Ecotone, on the other hand, describes an area of transition between two adjacent biomes (e.g., the marshland between terrestrial and aquatic ecosystems, the in-between space where tundra and taiga meet and overlap). While Riepenhoff makes Littoral Drift pieces on beaches with waves, she makes Ecotone works with precipitation. She drapes them on ferns or branches, under trees, across stone walls, over the ridge of a doghouse roof—and waits for snow/sleet/rain/fog to wash/pile/pool/trickle or otherwise condensate and combine with the volatile chemistry embedded in her paper. The title of each work gives detailed information about when and where Riepenhoff made it and how it was interacting with the built or unbuilt environment. Her highly specific titles reinforce the idea that each cyanotype is a fingerprint of a singular time and place.
Because Riepenhoff is thinking about time on a geological scale, about how the Earth is continually changing (even if most of these shifts are undetectable without proper instrumentation), and about mankind’s attempts at controlling the natural world—she deliberately only partially fixes her prints. Close observers of her work have reported watching salt crystals grow on pieces she made in the sea. If exposed to direct sunlight for extended periods of time, even when framed, her images can undergo subtle shifts in tone. Likewise, putting them in a darker space can regenerate their pigmentation. Riepenhoff’s cyanotypes are living and changing—just like all photographs, artworks, people, land, water, all things—but rather than waging a futile war against their mutability and eventual death, she embraces impermanence as a critical conceptual touchstone for her practice. While conservators have assured her the cyanotypes will last beyond our lifetimes, Riepenhoff says “the final state of the work is change.” These cyanotypes are emblems of surrendering control, of acknowledging and respecting forces larger and more powerful than ourselves, of not knowing, of the transience of it all.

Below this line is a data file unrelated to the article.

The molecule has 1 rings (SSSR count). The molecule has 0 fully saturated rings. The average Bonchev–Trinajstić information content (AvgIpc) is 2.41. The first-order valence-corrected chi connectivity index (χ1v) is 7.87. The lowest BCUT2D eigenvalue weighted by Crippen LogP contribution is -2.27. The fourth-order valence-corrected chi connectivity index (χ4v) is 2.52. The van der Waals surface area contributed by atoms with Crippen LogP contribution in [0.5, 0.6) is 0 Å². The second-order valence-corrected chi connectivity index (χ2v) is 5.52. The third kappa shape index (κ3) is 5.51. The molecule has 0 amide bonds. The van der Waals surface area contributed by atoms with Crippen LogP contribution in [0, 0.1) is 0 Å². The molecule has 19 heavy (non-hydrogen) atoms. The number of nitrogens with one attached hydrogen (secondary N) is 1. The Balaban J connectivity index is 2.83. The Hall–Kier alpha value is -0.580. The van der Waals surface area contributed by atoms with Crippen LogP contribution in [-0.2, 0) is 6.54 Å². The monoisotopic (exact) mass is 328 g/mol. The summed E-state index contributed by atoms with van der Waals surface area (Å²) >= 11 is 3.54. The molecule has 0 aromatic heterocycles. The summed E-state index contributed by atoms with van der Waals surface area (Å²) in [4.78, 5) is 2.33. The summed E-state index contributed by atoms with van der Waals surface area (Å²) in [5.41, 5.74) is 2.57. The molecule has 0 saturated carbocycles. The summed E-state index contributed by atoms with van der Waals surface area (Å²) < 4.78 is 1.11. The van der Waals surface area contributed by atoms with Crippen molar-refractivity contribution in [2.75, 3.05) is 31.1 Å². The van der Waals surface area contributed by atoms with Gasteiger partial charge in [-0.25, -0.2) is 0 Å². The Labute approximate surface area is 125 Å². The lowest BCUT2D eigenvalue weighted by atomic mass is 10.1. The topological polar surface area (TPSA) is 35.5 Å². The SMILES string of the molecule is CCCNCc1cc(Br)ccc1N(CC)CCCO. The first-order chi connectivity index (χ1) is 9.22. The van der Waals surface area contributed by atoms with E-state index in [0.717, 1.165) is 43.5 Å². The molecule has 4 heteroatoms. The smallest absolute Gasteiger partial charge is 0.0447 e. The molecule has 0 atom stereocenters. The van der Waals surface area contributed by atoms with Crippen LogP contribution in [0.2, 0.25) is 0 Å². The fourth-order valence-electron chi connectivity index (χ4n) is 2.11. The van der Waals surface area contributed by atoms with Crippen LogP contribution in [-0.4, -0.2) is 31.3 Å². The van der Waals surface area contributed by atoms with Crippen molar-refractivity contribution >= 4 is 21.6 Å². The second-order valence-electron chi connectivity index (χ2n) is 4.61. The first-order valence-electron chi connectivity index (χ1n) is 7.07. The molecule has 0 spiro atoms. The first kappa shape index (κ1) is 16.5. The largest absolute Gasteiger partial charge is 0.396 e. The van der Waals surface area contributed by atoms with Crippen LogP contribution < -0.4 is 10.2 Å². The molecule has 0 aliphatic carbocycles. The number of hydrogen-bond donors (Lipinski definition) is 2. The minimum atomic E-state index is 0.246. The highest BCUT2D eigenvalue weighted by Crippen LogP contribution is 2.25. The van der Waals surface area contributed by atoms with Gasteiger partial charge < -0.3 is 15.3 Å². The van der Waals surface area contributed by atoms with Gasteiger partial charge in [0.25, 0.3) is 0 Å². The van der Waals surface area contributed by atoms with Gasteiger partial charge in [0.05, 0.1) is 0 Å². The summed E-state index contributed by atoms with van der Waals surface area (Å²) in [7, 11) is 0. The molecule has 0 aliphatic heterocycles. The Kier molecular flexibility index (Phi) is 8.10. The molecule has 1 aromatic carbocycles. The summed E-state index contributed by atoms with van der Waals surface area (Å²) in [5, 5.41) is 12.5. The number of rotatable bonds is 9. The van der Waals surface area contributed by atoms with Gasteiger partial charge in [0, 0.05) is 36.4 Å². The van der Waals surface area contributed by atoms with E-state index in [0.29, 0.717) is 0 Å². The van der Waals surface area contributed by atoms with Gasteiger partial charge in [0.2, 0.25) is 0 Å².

Perhaps most importantly, though, Littoral Drift and Ecotone are monuments to the awesome power water has over our lives. “Life on this earth first emerged from the sea,” said composer John Luther Adams, about his Pulitzer Prize–winning orchestral piece, Become Ocean. “And as the polar ice melts and sea levels rise, we humans find ourselves facing the prospect that, once again, we may quite literally become ocean.”
Meghann Riepenhoff, born in 1979 in Atlanta, lives and works on Bainbridge Island and in San Francisco. Riepenhoff has mounted solo exhibitions at the Bolinas Museum (California), Memphis College of Art, Museo de la Ciudad (Mexico), RayKo Photo Center (San Francisco), and SF Camerawork (San Francisco). She has participated in shows at the Aperture Foundation (New York); Crystal Bridges Museum of American Art (Bentonville); Denver Art Museum; Fotofest Biennial (Houston); Houston Center for Photography; Museum of Fine Arts, Boston; Phoenix Art Museum; and Portland Art Museum. Her work is in permanent collections at institutions including the Albright-Knox Art Gallery (Buffalo); Chrysler Museum of Art (Virginia); Harvard Art Museums (Cambridge); High Museum of Art (Atlanta), Museum of Fine Arts, Houston; Museum of Contemporary Photography at Columbia College Chicago; New York Public Library; and San Francisco Museum of Modern Art.”